Over the weekend, more good news has emerged for the agricultural industry. The EPA announced that the biomass-based diesel and advanced biofuels volumes will be increased above previous year levels. The increase, however, is mitigated by the absence of reallocation of the significant gallons that were waived under exemptions issued previously by EPA to refineries.
The final rule sets the 2020 requirement for biomass-based biodiesel (BBD) volumes at 2.43 billion gallons, a 330-million-gallon increase over the 2018 and 2019 levels. Total advanced biofuel volumes, which are largely filled by biodiesel, are increased to 4.92 billion gallons.
American Soybean Association President John Heisdorffer, a soybean producer from Keota, Iowa, acknowledged the progress, saying, “We welcome this increase, as it helps a growing market for soybean oil. We are glad to see EPA acknowledge that biodiesel can play a larger role in our nation’s fuel supply.”
While ASA appreciates the increased biomass-based diesel volumes for 2020, Heisdorffer reiterated the ability and capacity for additional growth. “As ASA communicated to EPA during the rulemaking process, soybean farmers and our biodiesel industry partners can meet these targets, and we have the production capacity and feedstock to reasonably achieve even further growth.”
ASA and its biodiesel industry partners also remain concerned that EPA has not reallocated the previous year volumes that have been waived through exemptions granted to refineries by EPA. The agency’s data shows that the retroactive small refinery exemptions reduced demand for biodiesel by more than 300 million gallons in 2018.
“The biodiesel industry supports agriculture by creating jobs, diversifying fuel sources, and reducing America’s dependence on foreign oil. EPA is moving in a better direction, but we urge the Administration to address the waived volumes and support the full potential of U.S. soybean farmers and biodiesel producers.”
The National Corn Growers Association said the EPA moves renewable fuels and energy security forward in 2019, but the growth will only be realized if EPA does not grant refiners further Renewable Fuel Standards exemptions.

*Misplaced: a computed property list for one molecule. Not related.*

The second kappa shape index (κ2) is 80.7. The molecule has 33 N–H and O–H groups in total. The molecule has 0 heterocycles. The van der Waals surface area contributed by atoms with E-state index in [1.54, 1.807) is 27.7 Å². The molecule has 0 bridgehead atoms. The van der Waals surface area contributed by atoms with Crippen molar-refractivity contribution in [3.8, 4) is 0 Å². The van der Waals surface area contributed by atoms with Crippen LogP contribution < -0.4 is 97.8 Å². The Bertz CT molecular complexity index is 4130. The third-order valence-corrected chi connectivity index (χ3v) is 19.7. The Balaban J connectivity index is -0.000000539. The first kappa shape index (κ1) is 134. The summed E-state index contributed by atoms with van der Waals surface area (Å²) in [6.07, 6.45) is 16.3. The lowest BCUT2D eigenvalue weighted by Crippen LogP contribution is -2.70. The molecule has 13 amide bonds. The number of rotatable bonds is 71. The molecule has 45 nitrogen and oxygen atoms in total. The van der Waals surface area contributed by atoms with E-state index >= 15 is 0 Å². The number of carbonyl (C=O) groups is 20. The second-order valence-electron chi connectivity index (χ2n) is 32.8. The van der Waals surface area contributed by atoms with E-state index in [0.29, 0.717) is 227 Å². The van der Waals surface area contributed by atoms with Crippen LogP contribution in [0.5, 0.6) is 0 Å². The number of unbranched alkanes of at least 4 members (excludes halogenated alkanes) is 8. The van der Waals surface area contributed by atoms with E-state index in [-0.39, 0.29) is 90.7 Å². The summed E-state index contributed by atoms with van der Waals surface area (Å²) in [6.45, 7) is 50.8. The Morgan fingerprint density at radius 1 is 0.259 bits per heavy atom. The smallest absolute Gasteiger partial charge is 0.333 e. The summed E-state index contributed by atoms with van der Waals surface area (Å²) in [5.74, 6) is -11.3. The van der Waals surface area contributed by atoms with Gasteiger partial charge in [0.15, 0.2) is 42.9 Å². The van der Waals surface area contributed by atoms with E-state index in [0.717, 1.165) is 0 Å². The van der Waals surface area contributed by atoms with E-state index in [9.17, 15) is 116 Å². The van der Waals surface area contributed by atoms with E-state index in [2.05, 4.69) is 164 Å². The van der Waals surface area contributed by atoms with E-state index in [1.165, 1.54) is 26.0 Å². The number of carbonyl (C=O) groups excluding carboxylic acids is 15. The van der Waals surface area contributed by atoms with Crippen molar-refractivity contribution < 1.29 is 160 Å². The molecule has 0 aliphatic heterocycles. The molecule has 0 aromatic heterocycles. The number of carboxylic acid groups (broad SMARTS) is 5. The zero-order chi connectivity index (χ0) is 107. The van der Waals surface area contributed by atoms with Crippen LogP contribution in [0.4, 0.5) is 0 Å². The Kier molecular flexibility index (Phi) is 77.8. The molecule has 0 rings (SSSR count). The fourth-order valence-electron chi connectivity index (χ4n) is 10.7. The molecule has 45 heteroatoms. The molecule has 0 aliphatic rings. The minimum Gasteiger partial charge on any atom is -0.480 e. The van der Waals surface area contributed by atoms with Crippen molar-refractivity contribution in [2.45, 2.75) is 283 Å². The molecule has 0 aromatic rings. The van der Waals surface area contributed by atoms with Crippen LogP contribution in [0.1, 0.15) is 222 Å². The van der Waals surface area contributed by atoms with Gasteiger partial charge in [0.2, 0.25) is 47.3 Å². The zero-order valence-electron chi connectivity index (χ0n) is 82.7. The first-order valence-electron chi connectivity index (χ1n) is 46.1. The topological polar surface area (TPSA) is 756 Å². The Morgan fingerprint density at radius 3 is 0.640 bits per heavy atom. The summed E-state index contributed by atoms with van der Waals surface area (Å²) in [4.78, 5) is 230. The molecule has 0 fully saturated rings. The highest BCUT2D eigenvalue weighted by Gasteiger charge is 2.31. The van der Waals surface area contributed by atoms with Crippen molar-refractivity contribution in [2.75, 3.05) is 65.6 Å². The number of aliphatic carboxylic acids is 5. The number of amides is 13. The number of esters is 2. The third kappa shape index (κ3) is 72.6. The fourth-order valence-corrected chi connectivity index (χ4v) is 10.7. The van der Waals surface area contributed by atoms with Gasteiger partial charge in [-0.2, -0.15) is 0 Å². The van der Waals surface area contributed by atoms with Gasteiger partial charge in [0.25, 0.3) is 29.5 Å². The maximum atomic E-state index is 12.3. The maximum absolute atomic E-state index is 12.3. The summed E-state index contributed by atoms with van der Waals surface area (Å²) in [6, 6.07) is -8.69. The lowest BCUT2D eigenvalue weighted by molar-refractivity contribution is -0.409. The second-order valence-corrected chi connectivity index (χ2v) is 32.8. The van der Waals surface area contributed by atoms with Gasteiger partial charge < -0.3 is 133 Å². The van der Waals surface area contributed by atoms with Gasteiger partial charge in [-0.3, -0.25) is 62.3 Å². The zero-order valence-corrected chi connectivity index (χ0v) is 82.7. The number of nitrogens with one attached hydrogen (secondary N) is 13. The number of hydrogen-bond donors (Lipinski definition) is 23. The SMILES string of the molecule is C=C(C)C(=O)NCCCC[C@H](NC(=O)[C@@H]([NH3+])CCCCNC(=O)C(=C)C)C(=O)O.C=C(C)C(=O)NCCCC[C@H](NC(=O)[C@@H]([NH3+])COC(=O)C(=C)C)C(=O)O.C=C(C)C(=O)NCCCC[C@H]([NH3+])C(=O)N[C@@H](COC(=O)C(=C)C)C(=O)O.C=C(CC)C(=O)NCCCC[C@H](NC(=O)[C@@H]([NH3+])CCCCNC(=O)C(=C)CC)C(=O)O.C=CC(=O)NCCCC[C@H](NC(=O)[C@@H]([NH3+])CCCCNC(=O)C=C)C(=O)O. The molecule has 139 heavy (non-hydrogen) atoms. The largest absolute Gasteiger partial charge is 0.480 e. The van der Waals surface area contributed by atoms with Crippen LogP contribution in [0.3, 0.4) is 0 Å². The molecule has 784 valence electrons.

“We are pleased the Environmental Protection Agency maintained the implied conventional ethanol volume of 15 billion gallons and increased the total 2019 renewable fuel volume as intended by the RFS. However, EPA granted refineries 2.25 billion gallons in RFS waivers over the past year but did nothing to account for those lost volumes. If EPA continues to grant large amounts of waivers in this manner, the volumes set in this final rule cannot be met,” said NCGA President Lynn Chrisp.
In comments on the rule, NCGA and its grower members urged EPA to take steps to maintain the integrity of the RFS, including projecting 2019 waivers and accounting for those gallons to keep the RFS volumes whole. By failing to account for waivers in this final rule, EPA ensures that any 2019 exemptions will reduce the volumes the agency sets today.
“Ethanol has been and continues to be a strong market for U.S. corn farmers, especially during these tough times in the farm economy. When the EPA continues to grant waivers and does not account for those volumes in this rule, domestic demand for our crop is lost, impacting farmers’ livelihood and the economy of rural America,” Chrisp said.
NCGA will continue to work with EPA to ensure the full energy and environmental benefits of the RFS are achieved. As EPA implements this volume rule, as well as considers pending petitions for RFS exemptions, NCGA urges the agency to prevent further demand destruction and support a strong RFS that will benefit America’s farmers and rural communities, provide cleaner air, and boost our nation’s energy security.